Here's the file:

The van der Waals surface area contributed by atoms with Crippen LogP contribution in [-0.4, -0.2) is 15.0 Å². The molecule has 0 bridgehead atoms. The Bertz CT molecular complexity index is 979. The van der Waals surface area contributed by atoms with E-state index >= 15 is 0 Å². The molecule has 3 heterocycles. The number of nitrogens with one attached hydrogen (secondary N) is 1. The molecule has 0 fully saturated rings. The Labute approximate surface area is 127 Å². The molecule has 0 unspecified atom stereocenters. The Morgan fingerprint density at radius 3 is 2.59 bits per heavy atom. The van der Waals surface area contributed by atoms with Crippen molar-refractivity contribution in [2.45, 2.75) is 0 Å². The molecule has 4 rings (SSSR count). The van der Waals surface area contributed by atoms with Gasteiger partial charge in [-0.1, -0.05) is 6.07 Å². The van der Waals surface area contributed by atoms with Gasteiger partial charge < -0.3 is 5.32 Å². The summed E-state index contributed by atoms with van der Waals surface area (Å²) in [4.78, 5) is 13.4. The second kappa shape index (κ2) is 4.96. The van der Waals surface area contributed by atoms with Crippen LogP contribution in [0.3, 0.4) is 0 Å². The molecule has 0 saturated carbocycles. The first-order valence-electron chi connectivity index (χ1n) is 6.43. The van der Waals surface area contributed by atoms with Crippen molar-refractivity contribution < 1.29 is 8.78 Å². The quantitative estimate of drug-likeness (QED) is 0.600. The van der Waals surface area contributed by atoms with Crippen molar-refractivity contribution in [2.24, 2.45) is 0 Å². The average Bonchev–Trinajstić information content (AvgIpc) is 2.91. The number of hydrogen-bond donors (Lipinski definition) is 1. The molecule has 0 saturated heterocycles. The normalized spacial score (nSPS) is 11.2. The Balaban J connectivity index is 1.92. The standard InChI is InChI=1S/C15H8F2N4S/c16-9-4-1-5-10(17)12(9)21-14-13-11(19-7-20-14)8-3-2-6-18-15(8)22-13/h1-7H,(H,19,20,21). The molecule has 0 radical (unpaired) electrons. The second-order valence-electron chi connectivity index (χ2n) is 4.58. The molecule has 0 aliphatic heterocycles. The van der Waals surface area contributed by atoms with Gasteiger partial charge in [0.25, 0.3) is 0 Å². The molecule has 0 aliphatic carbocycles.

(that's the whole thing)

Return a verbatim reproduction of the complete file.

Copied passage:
The van der Waals surface area contributed by atoms with Crippen LogP contribution in [-0.4, -0.2) is 15.0 Å². The molecule has 0 bridgehead atoms. The Bertz CT molecular complexity index is 979. The van der Waals surface area contributed by atoms with E-state index >= 15 is 0 Å². The molecule has 3 heterocycles. The number of nitrogens with one attached hydrogen (secondary N) is 1. The molecule has 0 fully saturated rings. The Labute approximate surface area is 127 Å². The molecule has 0 unspecified atom stereocenters. The Morgan fingerprint density at radius 3 is 2.59 bits per heavy atom. The van der Waals surface area contributed by atoms with Crippen molar-refractivity contribution in [2.45, 2.75) is 0 Å². The molecule has 4 rings (SSSR count). The van der Waals surface area contributed by atoms with Gasteiger partial charge in [-0.1, -0.05) is 6.07 Å². The van der Waals surface area contributed by atoms with Gasteiger partial charge < -0.3 is 5.32 Å². The summed E-state index contributed by atoms with van der Waals surface area (Å²) in [4.78, 5) is 13.4. The second kappa shape index (κ2) is 4.96. The van der Waals surface area contributed by atoms with Crippen LogP contribution in [0.3, 0.4) is 0 Å². The molecule has 0 saturated carbocycles. The first-order valence-electron chi connectivity index (χ1n) is 6.43. The van der Waals surface area contributed by atoms with Crippen molar-refractivity contribution < 1.29 is 8.78 Å². The quantitative estimate of drug-likeness (QED) is 0.600. The van der Waals surface area contributed by atoms with Crippen molar-refractivity contribution in [2.24, 2.45) is 0 Å². The average Bonchev–Trinajstić information content (AvgIpc) is 2.91. The number of hydrogen-bond donors (Lipinski definition) is 1. The molecule has 0 saturated heterocycles. The normalized spacial score (nSPS) is 11.2. The Balaban J connectivity index is 1.92. The standard InChI is InChI=1S/C15H8F2N4S/c16-9-4-1-5-10(17)12(9)21-14-13-11(19-7-20-14)8-3-2-6-18-15(8)22-13/h1-7H,(H,19,20,21). The molecule has 0 radical (unpaired) electrons. The second-order valence-electron chi connectivity index (χ2n) is 4.58. The molecule has 0 aliphatic heterocycles. The van der Waals surface area contributed by atoms with Gasteiger partial charge in [0.25, 0.3) is 0 Å². The molecule has 0 aliphatic carbocycles.